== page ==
A new, finely tuned light-based treatment kills cancer cells in mice without harming the tissue around them, and could conceivably used to treat a wide range of human cancers, researchers say. The therapy is much more precise than other light-therapy methods attempted to date, and it has the potential to replace chemotherapy and radiation.
Researchers at the National Cancer Institute coupled cancer-specific antibodies with a heat-sensitive dye that damages cells when exposed to specific wavelengths of light. The antibodies recognize proteins on the exterior of cancer cells, so they would easily and accurately seek out their quarry, leaving healthy cells alone. Once bound to the cancer, the antibodies’ piggyback heat-sensitive molecule could be activated to do its job.
Led by Hisataka Kobayashi, researchers worked with several photosensitizers (light-activated molecules) before settling on one called IR700. It activates in near-infrared light and has the added bonus of fluorescence, so the researchers could easily watch its progress. They attached it to three cancer antibodies that bind to three different proteins: HER2, which is over-expressed by some breast cancers; EGFR, which is over-expressed by some lung, pancreatic, and colon cancers; and PSMA, which is over-expressed by prostate cancers.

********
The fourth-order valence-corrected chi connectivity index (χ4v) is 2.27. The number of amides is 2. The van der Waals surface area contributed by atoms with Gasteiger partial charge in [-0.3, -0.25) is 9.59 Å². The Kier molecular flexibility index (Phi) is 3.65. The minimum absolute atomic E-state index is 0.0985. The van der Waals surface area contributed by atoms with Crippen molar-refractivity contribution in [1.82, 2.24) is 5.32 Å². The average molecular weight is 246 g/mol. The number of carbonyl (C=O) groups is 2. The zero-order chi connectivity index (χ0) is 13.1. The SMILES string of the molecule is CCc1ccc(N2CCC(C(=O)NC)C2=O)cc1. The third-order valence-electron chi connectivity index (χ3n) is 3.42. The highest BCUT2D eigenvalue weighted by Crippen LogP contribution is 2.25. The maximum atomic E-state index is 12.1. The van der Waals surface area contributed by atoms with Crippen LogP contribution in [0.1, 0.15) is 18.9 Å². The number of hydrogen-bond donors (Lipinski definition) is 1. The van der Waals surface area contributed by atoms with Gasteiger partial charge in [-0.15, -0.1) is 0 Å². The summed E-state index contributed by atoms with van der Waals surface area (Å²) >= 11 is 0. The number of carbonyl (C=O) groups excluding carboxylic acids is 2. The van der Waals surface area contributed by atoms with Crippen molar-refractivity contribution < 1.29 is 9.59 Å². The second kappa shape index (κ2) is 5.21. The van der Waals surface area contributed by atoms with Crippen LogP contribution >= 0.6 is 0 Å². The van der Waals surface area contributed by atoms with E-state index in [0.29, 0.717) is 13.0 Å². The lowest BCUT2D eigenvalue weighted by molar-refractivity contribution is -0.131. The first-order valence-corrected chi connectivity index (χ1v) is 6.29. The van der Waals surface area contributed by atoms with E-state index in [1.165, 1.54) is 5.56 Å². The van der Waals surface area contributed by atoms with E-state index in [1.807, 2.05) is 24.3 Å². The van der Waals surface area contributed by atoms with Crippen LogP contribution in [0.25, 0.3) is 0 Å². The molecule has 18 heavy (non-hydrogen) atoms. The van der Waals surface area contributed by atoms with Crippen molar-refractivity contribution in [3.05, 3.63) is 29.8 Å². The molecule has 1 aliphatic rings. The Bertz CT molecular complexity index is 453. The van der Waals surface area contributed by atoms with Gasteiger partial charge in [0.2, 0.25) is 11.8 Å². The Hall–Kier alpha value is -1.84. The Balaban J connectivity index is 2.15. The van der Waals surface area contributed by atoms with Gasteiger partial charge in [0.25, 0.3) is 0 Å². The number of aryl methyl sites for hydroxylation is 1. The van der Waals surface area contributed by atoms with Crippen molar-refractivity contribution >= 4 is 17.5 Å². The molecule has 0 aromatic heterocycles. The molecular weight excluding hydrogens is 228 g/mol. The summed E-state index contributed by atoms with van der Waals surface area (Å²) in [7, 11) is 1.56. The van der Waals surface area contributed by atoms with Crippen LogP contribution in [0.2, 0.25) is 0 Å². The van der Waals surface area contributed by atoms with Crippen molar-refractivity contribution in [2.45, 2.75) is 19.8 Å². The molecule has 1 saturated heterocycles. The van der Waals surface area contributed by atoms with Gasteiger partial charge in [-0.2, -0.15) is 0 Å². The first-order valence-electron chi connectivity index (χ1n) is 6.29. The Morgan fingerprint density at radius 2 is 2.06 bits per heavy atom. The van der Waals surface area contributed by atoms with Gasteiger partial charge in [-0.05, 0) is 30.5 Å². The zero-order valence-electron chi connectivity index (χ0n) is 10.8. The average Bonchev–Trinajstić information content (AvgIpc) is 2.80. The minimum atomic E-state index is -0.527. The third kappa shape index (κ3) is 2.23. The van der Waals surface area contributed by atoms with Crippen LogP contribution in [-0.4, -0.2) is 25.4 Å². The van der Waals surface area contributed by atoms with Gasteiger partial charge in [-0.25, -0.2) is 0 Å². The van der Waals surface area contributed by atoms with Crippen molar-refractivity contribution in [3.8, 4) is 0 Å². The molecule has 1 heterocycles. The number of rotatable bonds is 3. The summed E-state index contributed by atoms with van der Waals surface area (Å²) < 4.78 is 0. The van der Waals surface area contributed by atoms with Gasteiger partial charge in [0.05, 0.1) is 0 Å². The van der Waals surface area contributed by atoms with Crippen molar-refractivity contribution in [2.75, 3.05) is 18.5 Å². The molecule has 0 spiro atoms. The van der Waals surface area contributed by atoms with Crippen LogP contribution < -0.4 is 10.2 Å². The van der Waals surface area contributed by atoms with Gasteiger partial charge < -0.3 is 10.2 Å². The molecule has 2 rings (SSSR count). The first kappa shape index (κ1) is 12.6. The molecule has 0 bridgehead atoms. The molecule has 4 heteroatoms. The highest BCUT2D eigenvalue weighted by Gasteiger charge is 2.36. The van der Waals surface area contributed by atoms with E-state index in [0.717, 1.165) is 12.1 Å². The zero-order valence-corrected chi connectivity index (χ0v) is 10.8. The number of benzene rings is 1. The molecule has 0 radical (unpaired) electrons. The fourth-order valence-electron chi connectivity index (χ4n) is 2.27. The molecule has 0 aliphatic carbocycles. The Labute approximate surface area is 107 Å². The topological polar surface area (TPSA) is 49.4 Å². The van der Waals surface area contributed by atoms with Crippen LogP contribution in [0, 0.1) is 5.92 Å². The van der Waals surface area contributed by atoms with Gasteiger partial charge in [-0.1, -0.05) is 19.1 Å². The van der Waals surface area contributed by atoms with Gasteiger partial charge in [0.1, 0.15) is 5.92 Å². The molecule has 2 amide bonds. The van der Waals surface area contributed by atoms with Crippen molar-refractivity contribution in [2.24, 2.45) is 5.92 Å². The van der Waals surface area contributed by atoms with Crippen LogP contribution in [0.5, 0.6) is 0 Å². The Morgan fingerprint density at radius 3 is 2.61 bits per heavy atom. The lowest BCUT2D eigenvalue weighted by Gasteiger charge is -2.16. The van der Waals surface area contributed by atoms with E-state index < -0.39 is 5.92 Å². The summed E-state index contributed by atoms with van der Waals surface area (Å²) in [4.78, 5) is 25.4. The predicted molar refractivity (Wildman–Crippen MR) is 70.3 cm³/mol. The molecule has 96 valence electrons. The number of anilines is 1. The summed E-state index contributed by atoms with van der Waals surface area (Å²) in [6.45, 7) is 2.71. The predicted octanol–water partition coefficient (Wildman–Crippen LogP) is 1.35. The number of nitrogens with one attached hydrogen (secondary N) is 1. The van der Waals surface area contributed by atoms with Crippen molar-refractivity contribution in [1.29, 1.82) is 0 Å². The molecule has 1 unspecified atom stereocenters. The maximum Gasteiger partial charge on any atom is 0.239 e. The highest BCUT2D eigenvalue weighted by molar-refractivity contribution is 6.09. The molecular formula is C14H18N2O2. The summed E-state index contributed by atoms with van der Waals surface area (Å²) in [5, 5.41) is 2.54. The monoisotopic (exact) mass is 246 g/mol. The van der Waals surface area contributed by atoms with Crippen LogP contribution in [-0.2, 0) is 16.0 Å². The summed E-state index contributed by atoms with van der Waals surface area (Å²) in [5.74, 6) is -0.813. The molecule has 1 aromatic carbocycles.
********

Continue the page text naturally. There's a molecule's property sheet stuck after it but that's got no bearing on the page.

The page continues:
Working with mice that had been implanted with tumors, the researchers say the cancer cells bound to the protein antibodies, and when they were exposed to infrared light, the cells died. Even a single dose of IR light made a significant difference, as the image at the top shows. Infrared light has the added benefit of penetrating several centimeters into tissue, much deeper than other wavelengths, the researchers say.
One key thing about this therapy is its selectivity, the researchers say. While other light-therapy methods can damage healthy tissue, just like radiation and chemotherapy can, this method only targets cells that are over-expressing proteins associated with certain types of cancer.
Much more work needs to be done to verify that this can work in humans — for instance, the breast cancer protein used in this study is only present in less than half of breast cancers — but the team says their method shows promise. The work was published online Sunday in Nature Medicine.